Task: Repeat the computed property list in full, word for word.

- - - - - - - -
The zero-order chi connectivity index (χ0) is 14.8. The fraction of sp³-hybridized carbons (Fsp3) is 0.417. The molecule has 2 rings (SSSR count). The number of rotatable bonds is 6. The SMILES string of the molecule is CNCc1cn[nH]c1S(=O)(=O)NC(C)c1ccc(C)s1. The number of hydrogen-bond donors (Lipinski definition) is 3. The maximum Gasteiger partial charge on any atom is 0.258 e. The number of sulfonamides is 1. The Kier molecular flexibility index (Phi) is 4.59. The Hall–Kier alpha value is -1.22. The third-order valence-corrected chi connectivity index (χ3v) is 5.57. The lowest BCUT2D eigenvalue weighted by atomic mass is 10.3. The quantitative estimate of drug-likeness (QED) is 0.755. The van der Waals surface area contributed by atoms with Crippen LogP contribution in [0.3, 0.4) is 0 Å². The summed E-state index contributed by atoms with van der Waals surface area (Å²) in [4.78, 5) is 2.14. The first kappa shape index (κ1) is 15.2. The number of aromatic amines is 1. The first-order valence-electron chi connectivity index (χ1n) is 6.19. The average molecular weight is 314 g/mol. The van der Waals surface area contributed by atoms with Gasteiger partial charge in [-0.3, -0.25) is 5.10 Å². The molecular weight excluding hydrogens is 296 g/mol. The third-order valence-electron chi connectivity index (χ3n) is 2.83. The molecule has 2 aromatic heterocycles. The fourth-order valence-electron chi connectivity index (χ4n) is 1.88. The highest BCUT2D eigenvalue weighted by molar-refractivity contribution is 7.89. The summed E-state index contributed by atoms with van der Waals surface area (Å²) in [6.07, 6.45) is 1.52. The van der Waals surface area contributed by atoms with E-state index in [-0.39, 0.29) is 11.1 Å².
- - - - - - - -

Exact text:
The zero-order chi connectivity index (χ0) is 14.8. The fraction of sp³-hybridized carbons (Fsp3) is 0.417. The molecule has 2 rings (SSSR count). The number of rotatable bonds is 6. The SMILES string of the molecule is CNCc1cn[nH]c1S(=O)(=O)NC(C)c1ccc(C)s1. The number of hydrogen-bond donors (Lipinski definition) is 3. The maximum Gasteiger partial charge on any atom is 0.258 e. The number of sulfonamides is 1. The Kier molecular flexibility index (Phi) is 4.59. The Hall–Kier alpha value is -1.22. The third-order valence-corrected chi connectivity index (χ3v) is 5.57. The lowest BCUT2D eigenvalue weighted by atomic mass is 10.3. The quantitative estimate of drug-likeness (QED) is 0.755. The van der Waals surface area contributed by atoms with Crippen LogP contribution in [0.3, 0.4) is 0 Å². The summed E-state index contributed by atoms with van der Waals surface area (Å²) in [4.78, 5) is 2.14. The first kappa shape index (κ1) is 15.2. The number of aromatic amines is 1. The first-order valence-electron chi connectivity index (χ1n) is 6.19. The average molecular weight is 314 g/mol. The van der Waals surface area contributed by atoms with Gasteiger partial charge in [-0.3, -0.25) is 5.10 Å². The molecular weight excluding hydrogens is 296 g/mol. The third-order valence-electron chi connectivity index (χ3n) is 2.83. The molecule has 2 aromatic heterocycles. The fourth-order valence-electron chi connectivity index (χ4n) is 1.88. The highest BCUT2D eigenvalue weighted by molar-refractivity contribution is 7.89. The summed E-state index contributed by atoms with van der Waals surface area (Å²) in [6.07, 6.45) is 1.52. The van der Waals surface area contributed by atoms with E-state index in [-0.39, 0.29) is 11.1 Å².